In the crescendo of her address, Winfrey implored, “So your job now, let me tell you, is to take everything you’ve learned here and use what you learned to challenge the left, to challenge the right and the center. When you see something, you say something, and you say it with the facts and the reporting to back it up. Here’s what you have to do: You make the choice every day, every single day, to exemplify honesty because the truth, let me tell you something about the truth, the truth exonerates and it convicts. It disinfects and it galvanizes. The truth has always been and will always be our shield against corruption, our shield against greed and despair. The truth is our saving grace. And not only are you here, USC Annenberg, to tell it, to write it, to proclaim it, to speak it, but to be it. Be the truth. Be the truth.” 

“The truth has always been and will always be our shield against corruption, our shield against greed and despair.” — Oprah Winfrey

I found it significant that Winfrey did not challenge the students to be “their” truth, as is popular among the moral relativists of today. She told them to be the truth.

William George Jordan powerfully made the case for truth in 1902: “Truth can stand alone, for it needs no chaperone or escort. Lies are cowardly, fearsome things that must travel in battalions … A lie may live for a time, truth for all time. A lie never lives by its own vitality; it merely continues to exist because it simulates truth.”

Each of us has a responsibility for truth, to speak it, find it, promote it, act on it and even defend it. We should also recognize we have an equally significant responsibility for how we speak the truth. Someone wisely suggested that we can talk about any truth as long as we understand that how we speak about it matters. I have heard the same truth from the arrogant and the angry as well as the humble and courageous — with vastly different results.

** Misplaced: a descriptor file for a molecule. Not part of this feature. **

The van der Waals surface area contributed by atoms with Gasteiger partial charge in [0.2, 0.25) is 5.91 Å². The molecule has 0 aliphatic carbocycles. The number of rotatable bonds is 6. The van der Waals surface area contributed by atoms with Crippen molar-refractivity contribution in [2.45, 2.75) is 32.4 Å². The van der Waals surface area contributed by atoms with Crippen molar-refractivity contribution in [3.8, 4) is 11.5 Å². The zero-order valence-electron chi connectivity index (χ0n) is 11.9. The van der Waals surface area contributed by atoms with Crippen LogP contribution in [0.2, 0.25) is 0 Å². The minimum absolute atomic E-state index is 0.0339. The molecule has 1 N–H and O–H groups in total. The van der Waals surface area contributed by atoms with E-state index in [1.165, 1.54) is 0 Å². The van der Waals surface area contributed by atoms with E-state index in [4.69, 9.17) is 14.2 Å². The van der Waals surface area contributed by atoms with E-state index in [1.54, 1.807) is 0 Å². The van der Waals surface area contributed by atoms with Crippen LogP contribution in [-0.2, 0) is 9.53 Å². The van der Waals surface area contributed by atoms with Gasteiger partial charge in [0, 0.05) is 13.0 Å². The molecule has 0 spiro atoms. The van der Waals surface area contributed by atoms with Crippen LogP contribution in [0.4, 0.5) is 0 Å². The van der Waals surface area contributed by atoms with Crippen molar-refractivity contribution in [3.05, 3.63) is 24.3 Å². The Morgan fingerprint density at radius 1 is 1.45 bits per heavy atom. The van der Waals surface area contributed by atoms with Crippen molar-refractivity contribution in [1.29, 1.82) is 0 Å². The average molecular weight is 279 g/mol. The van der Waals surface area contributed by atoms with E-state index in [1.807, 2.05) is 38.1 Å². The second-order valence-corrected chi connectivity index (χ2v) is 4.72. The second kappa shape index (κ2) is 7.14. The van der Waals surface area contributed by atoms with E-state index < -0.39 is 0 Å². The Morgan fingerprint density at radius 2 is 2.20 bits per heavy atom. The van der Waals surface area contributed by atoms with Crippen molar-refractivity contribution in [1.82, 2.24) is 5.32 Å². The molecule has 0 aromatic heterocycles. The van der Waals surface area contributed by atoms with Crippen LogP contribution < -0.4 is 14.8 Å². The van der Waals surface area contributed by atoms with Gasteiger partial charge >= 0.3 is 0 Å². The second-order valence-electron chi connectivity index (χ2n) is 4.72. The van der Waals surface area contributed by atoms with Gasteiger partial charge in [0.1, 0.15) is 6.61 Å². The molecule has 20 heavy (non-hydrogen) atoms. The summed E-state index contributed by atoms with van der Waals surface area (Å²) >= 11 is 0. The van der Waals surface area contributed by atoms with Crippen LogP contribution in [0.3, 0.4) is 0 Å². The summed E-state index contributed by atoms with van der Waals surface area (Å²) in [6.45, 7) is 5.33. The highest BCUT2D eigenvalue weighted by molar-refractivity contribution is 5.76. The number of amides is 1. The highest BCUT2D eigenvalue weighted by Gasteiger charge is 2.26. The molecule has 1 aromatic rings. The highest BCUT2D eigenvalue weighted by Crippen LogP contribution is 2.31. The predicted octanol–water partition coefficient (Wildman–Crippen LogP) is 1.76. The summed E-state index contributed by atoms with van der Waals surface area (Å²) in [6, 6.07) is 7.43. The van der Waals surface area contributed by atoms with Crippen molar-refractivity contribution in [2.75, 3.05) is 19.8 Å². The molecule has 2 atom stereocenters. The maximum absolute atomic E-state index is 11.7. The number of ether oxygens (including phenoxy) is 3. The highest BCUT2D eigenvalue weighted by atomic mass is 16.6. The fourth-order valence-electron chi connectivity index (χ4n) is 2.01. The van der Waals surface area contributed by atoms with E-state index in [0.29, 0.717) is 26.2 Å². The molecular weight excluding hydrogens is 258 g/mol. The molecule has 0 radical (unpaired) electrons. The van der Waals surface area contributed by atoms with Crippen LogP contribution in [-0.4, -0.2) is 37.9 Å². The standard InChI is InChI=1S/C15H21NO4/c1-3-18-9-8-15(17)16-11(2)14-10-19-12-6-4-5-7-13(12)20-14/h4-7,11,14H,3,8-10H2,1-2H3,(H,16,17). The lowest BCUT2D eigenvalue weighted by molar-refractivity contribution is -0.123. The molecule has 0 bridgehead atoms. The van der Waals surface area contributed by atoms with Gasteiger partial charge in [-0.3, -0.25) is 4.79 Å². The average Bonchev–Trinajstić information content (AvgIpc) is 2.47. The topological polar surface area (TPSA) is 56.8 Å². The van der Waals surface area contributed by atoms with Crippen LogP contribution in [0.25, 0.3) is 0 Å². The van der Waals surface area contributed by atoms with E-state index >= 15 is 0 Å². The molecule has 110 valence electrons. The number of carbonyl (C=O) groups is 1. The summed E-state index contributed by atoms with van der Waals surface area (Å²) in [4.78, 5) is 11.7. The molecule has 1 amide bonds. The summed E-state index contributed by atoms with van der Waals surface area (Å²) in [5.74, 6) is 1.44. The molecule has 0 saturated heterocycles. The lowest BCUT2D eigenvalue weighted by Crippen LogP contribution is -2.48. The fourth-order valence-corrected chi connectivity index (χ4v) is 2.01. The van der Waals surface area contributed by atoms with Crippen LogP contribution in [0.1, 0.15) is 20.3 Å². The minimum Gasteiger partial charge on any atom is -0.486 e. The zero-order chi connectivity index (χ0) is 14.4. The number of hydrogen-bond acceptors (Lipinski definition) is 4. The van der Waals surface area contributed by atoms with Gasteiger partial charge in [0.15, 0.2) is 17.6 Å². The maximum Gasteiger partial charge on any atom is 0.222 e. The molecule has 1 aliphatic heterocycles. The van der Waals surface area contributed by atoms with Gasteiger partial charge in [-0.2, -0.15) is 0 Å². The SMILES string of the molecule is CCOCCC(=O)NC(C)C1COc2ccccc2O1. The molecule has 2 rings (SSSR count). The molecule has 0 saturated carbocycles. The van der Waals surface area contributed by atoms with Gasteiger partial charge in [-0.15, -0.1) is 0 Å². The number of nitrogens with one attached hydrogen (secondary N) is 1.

I should also add that when we speak the truth is also important. Few things are more jarring than a truth spoken at the worst possible moment. The I-told-you-so truth, while still true, does little to elevate others, create space for learning or improve a situation. Hitting people over the head with truth in the heat of an argument is contrary to the nature and power of truth.

Jordan posited that our individual responsibility for truth rests on four pillars — the love of truth, the search for truth, faith in truth and a determination to work to advance truth.

Each of us is responsible for truth. We need a greater commitment to truth throughout the world and particularly on the World Wide Web. 

I continue to strive to live up to the lofty standard of truth Jaques and others who have occupied the opinion editor chair here at the Deseret News established over the years. I recognize that I am responsible. In truth, each of us are truly responsible for the truth. 

As I continue to write columns in this space, I am also determined to live up to the challenge of my wise-beyond-his-years colleague: “Truth will be written here.”

Portions of this column were published on May 19, 2018.

Correction: A previous version misspelled the name of the author of “Oh Say, What Is Truth?” It is John Jaques, not John Jacques.